Wednesday, 3 April 2013

Lux Can Be Deceiving - Post Tenebras Lux Review



Forming a stable opinion of controversial Mexican auteur Carlos Reygadas' latest, Post Tenebras Lux, is rather like trying to nullify the effects of an optical illusion: Every time one attempts to fix the picture in one's mind, it has already shifted. It is maddening and mesmerising in equal measure, and endlessly elusive.

Let's just try starting with what it's all about. Easier said than done: Set in rural Mexico, at its core it's the extremely low-key story of a wealthy, middle-class family living in luxury amidst the poverty-stricken locals, many of whom work as their employees and house staff. The father develops a friendship of sorts with one of the men, albeit one never exempt from the possibility of mutual exploitation and duplicity. Eventually, inevitably (for a film examining socio-economic tensions), it ends in ignominious catastrophe.

Or is it the story of a marriage? Although Reygadas localizes most of the film's duration to a period in time when the wealthy couple, Juan and Nathalia, are raising toddlers, he jumps backwards and forwards to show the trajectory of their relationship. In one sequence, we witness them seemingly attempting to spice up their love life by visiting a bizarre bathhouse-cum-swinger's club, where they indulge in the most solemn onscreen orgy since the one staged in Kubrick's Eyes Wide Shut.

And then again, it could be an evocation of life from the perspective of a child. Many of the most memorable scenes track the vivid experiences of Juan and Nathalia's two young children. At the beginning, we see their daughter, Rut, alone in a water-logged field surrounded by a strange menagerie of dogs, cows, and donkeys. Although the girl is delighted by the intensity of the animals' wild behaviour, the mood becomes increasingly threatening as the beasts' fight with one another before the sky darkens towards night and a thunderstorm breaks out.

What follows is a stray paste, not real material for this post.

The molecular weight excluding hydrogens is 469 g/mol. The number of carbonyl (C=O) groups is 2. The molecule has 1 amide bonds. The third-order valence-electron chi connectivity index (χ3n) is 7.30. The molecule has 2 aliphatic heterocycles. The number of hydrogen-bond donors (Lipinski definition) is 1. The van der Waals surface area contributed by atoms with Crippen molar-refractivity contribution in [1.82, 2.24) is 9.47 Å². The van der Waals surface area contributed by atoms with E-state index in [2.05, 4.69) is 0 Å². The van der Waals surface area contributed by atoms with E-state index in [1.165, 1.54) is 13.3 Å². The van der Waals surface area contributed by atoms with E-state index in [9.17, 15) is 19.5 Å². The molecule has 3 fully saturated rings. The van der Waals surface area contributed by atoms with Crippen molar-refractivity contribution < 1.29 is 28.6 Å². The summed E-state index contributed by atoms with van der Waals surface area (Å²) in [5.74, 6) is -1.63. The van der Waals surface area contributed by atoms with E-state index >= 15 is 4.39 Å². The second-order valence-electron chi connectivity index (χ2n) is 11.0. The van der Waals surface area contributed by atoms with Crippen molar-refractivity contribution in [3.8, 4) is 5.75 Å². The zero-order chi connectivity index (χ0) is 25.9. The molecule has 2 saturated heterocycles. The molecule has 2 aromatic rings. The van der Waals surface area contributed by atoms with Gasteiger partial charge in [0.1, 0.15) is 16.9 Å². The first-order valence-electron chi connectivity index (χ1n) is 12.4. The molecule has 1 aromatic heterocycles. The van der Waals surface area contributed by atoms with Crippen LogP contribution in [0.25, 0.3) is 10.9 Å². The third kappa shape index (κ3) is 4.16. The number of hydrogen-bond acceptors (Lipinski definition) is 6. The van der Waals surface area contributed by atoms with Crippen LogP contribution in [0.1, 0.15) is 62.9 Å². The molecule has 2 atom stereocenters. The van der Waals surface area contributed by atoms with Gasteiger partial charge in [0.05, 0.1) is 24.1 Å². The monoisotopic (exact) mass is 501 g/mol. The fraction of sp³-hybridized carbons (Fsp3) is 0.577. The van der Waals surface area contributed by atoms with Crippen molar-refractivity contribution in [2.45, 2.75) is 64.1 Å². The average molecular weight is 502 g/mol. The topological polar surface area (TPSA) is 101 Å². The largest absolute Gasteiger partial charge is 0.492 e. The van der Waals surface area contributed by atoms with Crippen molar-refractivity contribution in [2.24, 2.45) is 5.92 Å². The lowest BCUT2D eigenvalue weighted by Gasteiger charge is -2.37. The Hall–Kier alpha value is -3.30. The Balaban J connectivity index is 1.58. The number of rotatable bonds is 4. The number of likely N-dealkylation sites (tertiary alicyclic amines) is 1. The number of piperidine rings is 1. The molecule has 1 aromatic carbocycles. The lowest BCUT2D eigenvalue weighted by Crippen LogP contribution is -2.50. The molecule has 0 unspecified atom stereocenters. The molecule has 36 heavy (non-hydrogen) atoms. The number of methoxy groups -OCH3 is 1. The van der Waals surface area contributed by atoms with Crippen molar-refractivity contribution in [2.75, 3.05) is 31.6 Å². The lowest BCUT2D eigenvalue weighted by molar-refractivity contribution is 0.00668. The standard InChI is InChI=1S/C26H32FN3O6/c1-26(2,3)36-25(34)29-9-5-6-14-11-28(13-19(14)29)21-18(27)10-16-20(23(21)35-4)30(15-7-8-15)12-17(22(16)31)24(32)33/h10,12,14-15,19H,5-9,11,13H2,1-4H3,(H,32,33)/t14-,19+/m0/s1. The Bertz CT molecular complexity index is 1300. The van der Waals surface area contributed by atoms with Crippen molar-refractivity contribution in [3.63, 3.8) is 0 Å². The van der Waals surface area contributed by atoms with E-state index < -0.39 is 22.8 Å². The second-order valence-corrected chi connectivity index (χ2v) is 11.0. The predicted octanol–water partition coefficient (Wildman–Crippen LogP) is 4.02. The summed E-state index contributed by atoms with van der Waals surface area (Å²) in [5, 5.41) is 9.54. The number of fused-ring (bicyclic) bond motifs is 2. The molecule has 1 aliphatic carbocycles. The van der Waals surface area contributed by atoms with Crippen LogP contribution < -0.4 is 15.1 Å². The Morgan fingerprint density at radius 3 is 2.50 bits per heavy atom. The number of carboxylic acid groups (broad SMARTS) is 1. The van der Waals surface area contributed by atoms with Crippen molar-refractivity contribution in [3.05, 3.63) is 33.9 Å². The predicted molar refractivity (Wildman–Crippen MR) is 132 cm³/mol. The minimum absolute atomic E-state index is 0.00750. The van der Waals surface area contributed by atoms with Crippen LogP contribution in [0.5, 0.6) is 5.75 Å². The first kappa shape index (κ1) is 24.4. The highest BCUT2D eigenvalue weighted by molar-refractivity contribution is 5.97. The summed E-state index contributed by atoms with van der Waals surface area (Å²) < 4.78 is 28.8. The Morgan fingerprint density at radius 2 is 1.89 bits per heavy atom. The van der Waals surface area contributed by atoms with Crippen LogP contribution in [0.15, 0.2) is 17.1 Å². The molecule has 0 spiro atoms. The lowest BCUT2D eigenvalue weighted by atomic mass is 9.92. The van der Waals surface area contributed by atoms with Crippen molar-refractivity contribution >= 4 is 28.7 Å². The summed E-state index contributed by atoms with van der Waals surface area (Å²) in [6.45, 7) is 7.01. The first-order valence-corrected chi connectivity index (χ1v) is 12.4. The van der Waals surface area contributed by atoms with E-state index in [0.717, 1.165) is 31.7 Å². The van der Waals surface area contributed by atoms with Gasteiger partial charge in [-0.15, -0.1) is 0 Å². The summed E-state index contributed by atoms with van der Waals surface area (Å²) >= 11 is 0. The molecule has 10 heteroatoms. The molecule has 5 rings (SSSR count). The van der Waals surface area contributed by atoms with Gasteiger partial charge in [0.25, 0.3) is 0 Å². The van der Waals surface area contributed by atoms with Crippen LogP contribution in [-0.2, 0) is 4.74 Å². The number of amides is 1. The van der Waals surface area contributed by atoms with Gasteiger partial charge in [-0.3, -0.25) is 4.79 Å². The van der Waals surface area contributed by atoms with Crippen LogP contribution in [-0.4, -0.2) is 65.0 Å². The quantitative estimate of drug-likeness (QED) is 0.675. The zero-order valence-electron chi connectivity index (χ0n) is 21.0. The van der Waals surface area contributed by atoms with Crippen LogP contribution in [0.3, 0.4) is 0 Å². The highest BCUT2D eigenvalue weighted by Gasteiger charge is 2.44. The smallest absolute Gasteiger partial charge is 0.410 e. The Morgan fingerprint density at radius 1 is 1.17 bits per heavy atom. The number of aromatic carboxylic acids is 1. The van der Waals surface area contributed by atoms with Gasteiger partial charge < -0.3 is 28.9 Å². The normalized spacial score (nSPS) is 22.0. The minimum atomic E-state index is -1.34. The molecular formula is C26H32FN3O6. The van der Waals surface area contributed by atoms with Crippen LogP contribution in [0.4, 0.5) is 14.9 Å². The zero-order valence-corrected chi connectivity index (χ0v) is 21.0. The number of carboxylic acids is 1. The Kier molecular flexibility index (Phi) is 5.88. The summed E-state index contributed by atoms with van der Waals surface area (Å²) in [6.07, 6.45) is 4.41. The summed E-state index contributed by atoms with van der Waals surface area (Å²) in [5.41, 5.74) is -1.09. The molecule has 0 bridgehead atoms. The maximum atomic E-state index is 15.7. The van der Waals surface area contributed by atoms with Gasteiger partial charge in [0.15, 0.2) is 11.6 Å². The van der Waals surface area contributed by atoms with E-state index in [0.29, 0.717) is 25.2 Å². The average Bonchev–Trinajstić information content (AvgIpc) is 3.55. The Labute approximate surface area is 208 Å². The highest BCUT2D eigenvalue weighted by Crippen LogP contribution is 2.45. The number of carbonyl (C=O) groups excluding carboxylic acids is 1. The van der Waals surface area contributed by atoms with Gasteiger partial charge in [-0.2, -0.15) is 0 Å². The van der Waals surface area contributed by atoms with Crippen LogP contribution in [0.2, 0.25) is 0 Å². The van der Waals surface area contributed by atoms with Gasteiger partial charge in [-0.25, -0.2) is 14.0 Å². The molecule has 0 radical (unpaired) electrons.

At other points, the son, Eleazar, is shown to be the only one aware of the night-time visitations made by a glowing-red devil with a briefcase, whilst the rest of his family sleeps. Reygadas' strategy seems reminiscent of Blake's Songs of Innocence and Experience in the way that it presents a child's point of view as a means of approaching an unmediated, culturally uninhibited understanding of the world and all of its hidden, metaphysical secrets.   

If there is a narrative as such, it doesn't unfold in linear time, but in space, with each new perspective - parents', workers', children's - adding a new and unexpected room to what increasingly comes to resemble a form of cinematic architecture. By exploding and then reconstituting materials that might have gone to make up a more conventional drama, Reygadas is either merely trying to imbue the film with a touch of avant-garde prestige, or illuminate the stuff of dull domestic lives and class division in fresh and insightful ways. It seems to me that Reygadas' formalist ambition is to make us see like the aforementioned children - to look past the assumptions bred by familiarity and suddenly be confronted with the beauty and the horror of life, even at its most mundane. 

Visionary filmmaker Andrei Tarkovsky once said that it was his ambition to make a film that would feel as if it had existed before anybody started to watch and would continue long after anyone remained. Lux has that same quality - and I don't just mean because it's likely many auditoriums will empty out before the movie has run its course. At its best moments, it does have the thrilling atmosphere of a self-contained universe to which we have been granted a brief and privileged point of access. 

The ultimate 'message' of Lux, if that's what you want to call it, could be that violence and brutality are so ubiquitous that they in fact constitute life itself: The white-collar devil and its dwelling place in the home of the middle-class family might symbolise how their comfortable, exclusive lifestyle is contingent upon the dirty work silently carried out by a corrupt social and political system. The husband, Juan, can only articulate his love for his wife through his control of her sexuality, informing her over the washing-up that he is going to fuck her in the ass, and giving her over to the sexual attention of other men. And the scenes of a rugby match at an English boarding school show boys being trained to embrace the heady thrill of violence during even innocent pastimes.

It's a disturbing truth, and Reygadas fixates upon it with what could be considered a case of self-indulgent, sometimes tedious monomania and simplistic cynicism. But Lux is less interested in questioning societal norms than in challenging viewers to reassess the way they typically receive screen stories, and leaving them with the disorientating experience of an eccentric alternative model for cinema.